Miss Havisham in Great Expectations by Charles DickensRead about the other entries on the list.
Another character glued to her past: Miss Havisham is consumed by despair at being jilted as a young woman, and harbours a lifelong fixation with a traumatic wedding day that never was. Her ghostly appearance is so odd that it terrifies Pip when he first meets her:
She was dressed in rich materials – satins, and lace, and silks – all of white. Her shoes were white. And she had a long white veil dependent from her hair, and she had bridal flowers in her hair, but her hair was white. Some bright jewels sparkled on her neck and on her hands, and some other jewels lay sparkling on the table … I saw that everything within my view which ought to be white, had been white long ago, and had lost its lustre, and was faded and yellow. I saw that the bride within the bridal dress had withered like the dress, and like the flowers, and had no brightness left but the brightness of her sunken eyes.Miss Havisham’s obsession manifests in her adopted daughter Estella, who she teaches to break hearts. But the irony of her predicament is that seeing Estella hurt Pip and others only causes her more pain, as she relives her own heartache. Miss Havisham suffers an operatic ending but at least this ensures that the desolate, dusty scene of her humiliation will not outlive her.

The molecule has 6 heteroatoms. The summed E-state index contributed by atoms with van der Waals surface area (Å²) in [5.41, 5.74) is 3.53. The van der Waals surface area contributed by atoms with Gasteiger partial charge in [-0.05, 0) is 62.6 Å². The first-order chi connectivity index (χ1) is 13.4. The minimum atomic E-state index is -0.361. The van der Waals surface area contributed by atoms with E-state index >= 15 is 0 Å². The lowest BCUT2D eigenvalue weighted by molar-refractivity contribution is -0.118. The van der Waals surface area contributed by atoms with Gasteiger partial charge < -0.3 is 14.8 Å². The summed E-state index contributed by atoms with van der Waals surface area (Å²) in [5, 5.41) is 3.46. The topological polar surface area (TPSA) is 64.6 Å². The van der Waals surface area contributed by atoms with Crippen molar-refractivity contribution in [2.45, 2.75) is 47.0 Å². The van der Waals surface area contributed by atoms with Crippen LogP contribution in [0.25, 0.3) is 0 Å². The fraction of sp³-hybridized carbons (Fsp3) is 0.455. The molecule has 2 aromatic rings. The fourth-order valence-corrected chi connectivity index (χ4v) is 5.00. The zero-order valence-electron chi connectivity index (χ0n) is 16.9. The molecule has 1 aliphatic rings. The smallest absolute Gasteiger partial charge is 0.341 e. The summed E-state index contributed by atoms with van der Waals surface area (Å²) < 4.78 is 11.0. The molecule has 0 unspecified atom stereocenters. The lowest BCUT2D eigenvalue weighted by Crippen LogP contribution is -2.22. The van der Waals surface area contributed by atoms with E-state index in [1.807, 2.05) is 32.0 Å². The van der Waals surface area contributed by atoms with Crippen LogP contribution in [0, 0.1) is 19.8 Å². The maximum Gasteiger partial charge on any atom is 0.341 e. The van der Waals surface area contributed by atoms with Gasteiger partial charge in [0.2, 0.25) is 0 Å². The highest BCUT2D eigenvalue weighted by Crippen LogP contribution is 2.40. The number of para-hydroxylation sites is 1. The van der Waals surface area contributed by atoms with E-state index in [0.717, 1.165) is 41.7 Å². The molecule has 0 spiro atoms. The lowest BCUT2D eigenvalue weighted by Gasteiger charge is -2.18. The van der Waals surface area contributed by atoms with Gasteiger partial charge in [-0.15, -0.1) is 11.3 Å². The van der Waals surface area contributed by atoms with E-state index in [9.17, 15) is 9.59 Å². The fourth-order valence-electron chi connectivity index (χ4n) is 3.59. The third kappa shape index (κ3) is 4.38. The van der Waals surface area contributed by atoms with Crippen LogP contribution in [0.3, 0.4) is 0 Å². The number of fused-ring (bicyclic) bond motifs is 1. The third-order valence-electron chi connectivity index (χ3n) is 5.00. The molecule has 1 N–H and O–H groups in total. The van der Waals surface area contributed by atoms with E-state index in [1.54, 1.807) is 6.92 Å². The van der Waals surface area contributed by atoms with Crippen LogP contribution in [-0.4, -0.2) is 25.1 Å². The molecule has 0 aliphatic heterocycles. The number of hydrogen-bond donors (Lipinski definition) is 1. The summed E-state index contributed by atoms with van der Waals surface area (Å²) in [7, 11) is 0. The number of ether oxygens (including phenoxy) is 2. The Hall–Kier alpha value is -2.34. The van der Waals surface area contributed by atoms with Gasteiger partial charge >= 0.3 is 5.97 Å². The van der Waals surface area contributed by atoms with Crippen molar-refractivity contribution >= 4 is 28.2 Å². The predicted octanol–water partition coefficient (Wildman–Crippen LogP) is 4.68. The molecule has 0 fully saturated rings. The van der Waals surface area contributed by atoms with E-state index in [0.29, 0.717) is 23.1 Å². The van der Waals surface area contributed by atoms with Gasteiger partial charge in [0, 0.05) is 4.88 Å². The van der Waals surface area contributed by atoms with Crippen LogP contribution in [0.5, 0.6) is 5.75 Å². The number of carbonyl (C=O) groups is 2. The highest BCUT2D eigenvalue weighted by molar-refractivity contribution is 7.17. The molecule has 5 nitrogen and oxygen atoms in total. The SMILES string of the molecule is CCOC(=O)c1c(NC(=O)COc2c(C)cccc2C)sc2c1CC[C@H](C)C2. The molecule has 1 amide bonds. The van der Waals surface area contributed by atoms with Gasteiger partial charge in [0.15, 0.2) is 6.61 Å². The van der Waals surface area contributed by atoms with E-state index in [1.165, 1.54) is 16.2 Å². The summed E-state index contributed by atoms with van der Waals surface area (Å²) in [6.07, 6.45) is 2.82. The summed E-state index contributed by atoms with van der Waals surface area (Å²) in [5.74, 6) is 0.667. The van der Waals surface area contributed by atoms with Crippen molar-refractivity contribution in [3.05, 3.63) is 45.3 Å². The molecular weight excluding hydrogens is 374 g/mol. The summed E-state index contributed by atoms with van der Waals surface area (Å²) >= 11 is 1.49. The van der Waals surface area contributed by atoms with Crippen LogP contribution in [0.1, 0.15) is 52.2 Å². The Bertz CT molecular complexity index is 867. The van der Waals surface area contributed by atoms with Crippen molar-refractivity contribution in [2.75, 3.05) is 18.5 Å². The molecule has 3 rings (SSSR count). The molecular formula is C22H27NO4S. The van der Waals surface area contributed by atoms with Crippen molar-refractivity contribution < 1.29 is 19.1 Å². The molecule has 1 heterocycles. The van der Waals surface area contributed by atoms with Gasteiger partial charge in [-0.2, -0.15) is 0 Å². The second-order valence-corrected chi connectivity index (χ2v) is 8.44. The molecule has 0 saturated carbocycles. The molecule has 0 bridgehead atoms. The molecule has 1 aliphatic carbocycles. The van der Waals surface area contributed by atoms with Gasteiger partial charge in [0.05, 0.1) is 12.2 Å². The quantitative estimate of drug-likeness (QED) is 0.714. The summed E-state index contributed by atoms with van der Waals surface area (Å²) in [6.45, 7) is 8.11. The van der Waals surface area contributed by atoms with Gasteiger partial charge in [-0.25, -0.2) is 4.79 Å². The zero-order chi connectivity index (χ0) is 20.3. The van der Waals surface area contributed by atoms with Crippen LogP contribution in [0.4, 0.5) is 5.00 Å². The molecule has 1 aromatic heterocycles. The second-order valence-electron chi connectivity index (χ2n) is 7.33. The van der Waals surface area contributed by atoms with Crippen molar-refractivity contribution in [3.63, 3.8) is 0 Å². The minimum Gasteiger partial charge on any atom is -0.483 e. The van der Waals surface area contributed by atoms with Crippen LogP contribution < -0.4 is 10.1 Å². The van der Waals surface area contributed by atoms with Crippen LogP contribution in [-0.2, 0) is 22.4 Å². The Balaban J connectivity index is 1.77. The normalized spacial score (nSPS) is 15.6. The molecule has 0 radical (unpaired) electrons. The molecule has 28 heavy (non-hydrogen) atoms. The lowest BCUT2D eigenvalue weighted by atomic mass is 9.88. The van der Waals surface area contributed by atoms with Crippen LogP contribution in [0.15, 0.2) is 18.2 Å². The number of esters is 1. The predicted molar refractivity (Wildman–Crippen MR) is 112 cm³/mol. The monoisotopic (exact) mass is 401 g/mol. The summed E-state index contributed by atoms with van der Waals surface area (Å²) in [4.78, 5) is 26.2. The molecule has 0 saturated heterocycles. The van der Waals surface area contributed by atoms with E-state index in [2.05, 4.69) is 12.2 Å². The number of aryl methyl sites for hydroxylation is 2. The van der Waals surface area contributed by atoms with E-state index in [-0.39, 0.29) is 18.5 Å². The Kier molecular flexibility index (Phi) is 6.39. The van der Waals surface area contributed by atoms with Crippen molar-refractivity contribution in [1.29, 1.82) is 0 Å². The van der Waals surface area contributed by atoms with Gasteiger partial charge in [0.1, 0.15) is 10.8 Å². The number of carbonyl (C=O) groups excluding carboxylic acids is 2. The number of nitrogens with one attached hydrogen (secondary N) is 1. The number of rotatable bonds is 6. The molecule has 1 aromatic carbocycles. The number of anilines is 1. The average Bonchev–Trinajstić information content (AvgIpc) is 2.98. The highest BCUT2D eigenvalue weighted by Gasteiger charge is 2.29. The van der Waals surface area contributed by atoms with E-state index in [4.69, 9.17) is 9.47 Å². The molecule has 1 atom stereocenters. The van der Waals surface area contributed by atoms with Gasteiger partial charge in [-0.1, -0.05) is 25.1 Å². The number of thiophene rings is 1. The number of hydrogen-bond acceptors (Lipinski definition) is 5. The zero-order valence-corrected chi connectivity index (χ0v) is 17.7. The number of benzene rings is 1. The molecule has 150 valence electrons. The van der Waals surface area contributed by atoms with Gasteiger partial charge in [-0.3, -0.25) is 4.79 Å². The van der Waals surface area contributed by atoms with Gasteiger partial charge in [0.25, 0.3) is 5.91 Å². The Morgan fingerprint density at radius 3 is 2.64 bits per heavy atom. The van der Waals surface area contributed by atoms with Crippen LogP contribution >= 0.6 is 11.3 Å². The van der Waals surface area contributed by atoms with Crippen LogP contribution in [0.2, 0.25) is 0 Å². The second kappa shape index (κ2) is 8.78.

Great Expectations appears on TheReadDown's list of seventeen books to read during wedding season, Phoebe Walker's list of eight of the best feasts quotes in literature, Rachel Cooke's top ten list of single women, Robert Williams's top ten list of loners in fiction, Chrissie Gruebel's top ten list of books set in London, Melissa Albert's list of five interesting fictional characters who would make undesirable roommates, Janice Clark's list of seven top novels about the horrors of adolescence, Amy Wilkinson's list of five books Kate Middleton should have read while waiting to give birth, Kate Clanchy's top ten list of novels that reflect the real qualities of adolescence, Joseph Olshan's list of six favorite books, John Mullan's lists of ten of the best clocks in literature, ten of the best appropriate deaths in literature, ten of the best castles in literature, ten of the best Hamlets, ten of the best card games in literature, and ten best list of fights in fiction. It also made Tony Parsons' list of the top ten troubled males in fiction, David Nicholls' top ten list of literary tear jerkers, and numbers among Kurt Anderson's five most essential books. The novel is #1 on Melissa Katsoulis' list of "twenty-five films that made it from the book shelf to the box office with credibility intact."
Read an 1861 review of Great Expectations.